This study examined the effect of hormonal fluctuations on women's performance on sexually dimorphic cognitive tasks. Thirty-six participants were recruited through introduction to psychology courses at three colleges. Participants were assessed using the Woodcock-Johnson Test of Cognitive Ability III (WJ III COG), which is a commonly-used, widely accepted measure of cognitive ability, yet not previously used to evaluate women's cognitive ability in regard to hormonal fluctuations.
In this study, participants' cognitive ability was assessed using two split-half forms of six subtests (four which have been found to be sexually dimorphic; two which were not found to be sexually dimorphic in regard to this particular evaluation, but have on other cognitive evaluations). Participants were assessed once during their predicted menses phase and once during their predicted ovulation phase. Raw scores and rates of the subtests between the phases were compared. Results indicated that there were no significant differences on sexually dimorphic tasks between phases of the menstrual cycle. Although in this study cognitive ability remained consistent throughout the menstrual cycle, further research must be conducted before it can be concluded that sex hormones do not affect cognitive functioning.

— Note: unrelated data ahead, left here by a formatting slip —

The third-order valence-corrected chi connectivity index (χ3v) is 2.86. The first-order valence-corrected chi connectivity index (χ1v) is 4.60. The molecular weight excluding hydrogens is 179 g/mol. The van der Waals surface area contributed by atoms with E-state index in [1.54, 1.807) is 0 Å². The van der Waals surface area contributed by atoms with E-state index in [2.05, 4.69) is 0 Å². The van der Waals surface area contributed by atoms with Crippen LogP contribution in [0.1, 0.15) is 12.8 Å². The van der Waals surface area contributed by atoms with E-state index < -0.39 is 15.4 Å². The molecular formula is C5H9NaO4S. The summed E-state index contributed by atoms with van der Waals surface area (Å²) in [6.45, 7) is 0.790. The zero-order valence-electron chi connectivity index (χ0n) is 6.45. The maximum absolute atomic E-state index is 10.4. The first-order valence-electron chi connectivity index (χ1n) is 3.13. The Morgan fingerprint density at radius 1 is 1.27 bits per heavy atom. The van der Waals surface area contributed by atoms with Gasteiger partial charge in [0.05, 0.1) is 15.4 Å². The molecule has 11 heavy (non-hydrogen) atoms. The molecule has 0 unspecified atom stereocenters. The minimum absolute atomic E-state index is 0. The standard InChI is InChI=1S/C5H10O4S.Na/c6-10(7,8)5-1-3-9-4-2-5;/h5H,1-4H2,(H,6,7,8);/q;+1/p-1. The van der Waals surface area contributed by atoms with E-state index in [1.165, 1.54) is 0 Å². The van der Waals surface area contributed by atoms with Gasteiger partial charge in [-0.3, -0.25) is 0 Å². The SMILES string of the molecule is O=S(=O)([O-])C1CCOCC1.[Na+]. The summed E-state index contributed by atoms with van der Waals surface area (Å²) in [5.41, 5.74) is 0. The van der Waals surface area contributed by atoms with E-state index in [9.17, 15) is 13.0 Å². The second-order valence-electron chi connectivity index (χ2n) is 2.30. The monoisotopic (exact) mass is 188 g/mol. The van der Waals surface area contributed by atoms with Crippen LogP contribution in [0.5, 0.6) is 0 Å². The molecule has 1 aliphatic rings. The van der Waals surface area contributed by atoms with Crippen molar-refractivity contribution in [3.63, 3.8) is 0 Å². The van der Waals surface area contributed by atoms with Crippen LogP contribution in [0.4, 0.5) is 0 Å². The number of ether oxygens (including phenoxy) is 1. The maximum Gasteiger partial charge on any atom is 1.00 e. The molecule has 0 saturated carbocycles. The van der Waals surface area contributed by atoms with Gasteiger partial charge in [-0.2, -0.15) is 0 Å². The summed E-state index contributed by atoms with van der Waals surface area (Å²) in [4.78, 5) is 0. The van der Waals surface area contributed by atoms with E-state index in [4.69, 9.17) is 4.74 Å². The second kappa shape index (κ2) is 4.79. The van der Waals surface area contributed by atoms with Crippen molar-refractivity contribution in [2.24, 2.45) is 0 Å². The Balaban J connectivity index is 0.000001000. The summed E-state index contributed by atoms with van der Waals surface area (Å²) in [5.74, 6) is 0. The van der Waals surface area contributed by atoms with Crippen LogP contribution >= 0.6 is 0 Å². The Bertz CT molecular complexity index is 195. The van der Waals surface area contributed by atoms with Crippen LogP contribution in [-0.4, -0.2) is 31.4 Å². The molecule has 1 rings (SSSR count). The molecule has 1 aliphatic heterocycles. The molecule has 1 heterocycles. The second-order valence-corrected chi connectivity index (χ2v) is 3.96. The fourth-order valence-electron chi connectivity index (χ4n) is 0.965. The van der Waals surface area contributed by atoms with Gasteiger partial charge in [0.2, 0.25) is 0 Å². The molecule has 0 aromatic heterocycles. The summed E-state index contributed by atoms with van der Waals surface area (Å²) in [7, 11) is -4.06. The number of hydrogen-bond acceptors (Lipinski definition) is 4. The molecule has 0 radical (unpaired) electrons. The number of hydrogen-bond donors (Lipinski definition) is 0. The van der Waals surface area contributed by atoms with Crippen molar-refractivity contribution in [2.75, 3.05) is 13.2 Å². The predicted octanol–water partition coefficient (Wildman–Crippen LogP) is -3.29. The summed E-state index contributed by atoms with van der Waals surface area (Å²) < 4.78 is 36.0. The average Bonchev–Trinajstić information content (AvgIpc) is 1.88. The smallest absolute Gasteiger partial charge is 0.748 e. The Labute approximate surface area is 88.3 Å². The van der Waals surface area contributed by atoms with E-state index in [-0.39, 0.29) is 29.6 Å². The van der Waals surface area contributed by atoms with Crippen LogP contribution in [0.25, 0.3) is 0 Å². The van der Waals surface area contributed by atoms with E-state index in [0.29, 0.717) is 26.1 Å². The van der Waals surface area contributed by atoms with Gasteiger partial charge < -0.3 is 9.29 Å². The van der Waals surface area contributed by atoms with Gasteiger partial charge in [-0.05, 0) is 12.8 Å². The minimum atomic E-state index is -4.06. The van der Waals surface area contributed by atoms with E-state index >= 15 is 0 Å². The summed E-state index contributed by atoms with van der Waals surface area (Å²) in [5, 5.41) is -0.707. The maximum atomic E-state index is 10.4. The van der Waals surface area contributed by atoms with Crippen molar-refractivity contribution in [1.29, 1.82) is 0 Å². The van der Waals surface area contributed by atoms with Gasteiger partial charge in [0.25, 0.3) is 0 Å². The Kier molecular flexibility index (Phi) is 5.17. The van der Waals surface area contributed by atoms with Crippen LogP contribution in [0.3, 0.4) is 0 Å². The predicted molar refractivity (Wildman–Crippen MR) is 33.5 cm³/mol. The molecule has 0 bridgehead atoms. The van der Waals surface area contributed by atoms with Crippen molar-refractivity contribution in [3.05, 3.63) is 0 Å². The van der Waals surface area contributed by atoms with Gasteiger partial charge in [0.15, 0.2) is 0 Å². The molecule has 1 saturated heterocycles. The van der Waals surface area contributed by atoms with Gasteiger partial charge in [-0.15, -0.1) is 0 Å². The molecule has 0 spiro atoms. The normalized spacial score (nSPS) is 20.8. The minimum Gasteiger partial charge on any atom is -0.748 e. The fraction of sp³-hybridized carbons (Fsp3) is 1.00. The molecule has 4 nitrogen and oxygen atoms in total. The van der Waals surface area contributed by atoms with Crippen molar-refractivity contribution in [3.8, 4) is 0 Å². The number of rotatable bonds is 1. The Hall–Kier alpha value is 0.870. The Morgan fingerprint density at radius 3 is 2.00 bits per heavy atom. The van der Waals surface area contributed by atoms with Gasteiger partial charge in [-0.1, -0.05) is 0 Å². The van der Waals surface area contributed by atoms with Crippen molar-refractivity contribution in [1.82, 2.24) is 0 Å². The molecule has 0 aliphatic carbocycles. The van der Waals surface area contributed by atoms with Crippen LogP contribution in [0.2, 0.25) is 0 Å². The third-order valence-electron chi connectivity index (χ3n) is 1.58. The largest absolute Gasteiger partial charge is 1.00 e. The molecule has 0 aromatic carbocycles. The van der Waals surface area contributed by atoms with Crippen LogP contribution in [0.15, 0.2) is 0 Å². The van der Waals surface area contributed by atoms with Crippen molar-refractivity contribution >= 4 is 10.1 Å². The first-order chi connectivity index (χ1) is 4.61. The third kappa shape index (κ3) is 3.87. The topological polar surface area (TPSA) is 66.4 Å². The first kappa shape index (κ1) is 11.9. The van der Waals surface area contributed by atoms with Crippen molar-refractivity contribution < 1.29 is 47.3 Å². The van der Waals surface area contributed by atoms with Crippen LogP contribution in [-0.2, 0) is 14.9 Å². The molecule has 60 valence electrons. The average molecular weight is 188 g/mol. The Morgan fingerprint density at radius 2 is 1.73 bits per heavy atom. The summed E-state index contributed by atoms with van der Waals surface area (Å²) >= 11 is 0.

|Commitee:||Greil, Arthur, Lauback, Cris|
|Department:||Division of Counseling and School Psychology|
|School Location:||United States -- New York|
|Source:||DAI-B 73/03, Dissertation Abstracts International|
|Subjects:||Behavioral psychology, Womens studies, Special education, Cognitive psychology|
|Keywords:||Hormonal fluctuations, Menstrual cycle, Sexually dimorphic performance, Women|
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